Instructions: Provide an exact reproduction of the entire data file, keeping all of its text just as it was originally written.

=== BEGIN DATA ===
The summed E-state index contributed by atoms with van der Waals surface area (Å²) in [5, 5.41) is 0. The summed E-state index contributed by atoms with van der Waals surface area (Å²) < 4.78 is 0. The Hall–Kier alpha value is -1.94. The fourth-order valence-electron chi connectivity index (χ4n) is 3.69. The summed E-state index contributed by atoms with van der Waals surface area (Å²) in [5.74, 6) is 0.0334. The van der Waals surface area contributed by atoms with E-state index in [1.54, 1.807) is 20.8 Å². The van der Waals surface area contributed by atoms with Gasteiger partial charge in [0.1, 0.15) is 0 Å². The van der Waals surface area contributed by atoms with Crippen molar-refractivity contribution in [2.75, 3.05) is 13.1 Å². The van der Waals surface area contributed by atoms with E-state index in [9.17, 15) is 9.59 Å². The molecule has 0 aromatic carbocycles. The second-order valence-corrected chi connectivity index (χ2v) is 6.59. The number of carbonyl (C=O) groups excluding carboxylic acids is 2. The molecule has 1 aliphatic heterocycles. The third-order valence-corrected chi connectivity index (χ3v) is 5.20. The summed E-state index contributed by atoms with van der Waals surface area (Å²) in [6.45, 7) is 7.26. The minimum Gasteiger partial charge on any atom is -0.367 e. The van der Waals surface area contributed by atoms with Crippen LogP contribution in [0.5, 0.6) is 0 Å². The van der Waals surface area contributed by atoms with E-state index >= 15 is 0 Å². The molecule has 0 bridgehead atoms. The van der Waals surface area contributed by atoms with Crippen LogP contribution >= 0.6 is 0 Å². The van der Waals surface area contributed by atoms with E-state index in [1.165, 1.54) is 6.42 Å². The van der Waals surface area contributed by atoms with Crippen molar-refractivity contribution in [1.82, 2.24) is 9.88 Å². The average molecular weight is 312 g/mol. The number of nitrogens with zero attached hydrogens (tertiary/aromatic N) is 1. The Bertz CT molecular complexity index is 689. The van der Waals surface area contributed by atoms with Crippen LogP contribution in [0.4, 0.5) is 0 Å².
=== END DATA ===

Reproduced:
The summed E-state index contributed by atoms with van der Waals surface area (Å²) in [5, 5.41) is 0. The summed E-state index contributed by atoms with van der Waals surface area (Å²) < 4.78 is 0. The Hall–Kier alpha value is -1.94. The fourth-order valence-electron chi connectivity index (χ4n) is 3.69. The summed E-state index contributed by atoms with van der Waals surface area (Å²) in [5.74, 6) is 0.0334. The van der Waals surface area contributed by atoms with E-state index in [1.54, 1.807) is 20.8 Å². The van der Waals surface area contributed by atoms with Gasteiger partial charge in [0.1, 0.15) is 0 Å². The van der Waals surface area contributed by atoms with Crippen molar-refractivity contribution in [2.75, 3.05) is 13.1 Å². The van der Waals surface area contributed by atoms with E-state index in [9.17, 15) is 9.59 Å². The molecule has 0 aromatic carbocycles. The second-order valence-corrected chi connectivity index (χ2v) is 6.59. The number of carbonyl (C=O) groups excluding carboxylic acids is 2. The molecule has 1 aliphatic heterocycles. The third-order valence-corrected chi connectivity index (χ3v) is 5.20. The summed E-state index contributed by atoms with van der Waals surface area (Å²) in [6.45, 7) is 7.26. The minimum Gasteiger partial charge on any atom is -0.367 e. The van der Waals surface area contributed by atoms with Crippen LogP contribution in [0.5, 0.6) is 0 Å². The van der Waals surface area contributed by atoms with E-state index >= 15 is 0 Å². The molecule has 0 bridgehead atoms. The van der Waals surface area contributed by atoms with Crippen LogP contribution >= 0.6 is 0 Å². The van der Waals surface area contributed by atoms with E-state index in [1.165, 1.54) is 6.42 Å². The van der Waals surface area contributed by atoms with Crippen molar-refractivity contribution in [1.82, 2.24) is 9.88 Å². The average molecular weight is 312 g/mol. The number of nitrogens with zero attached hydrogens (tertiary/aromatic N) is 1. The Bertz CT molecular complexity index is 689. The van der Waals surface area contributed by atoms with Crippen LogP contribution in [0.4, 0.5) is 0 Å².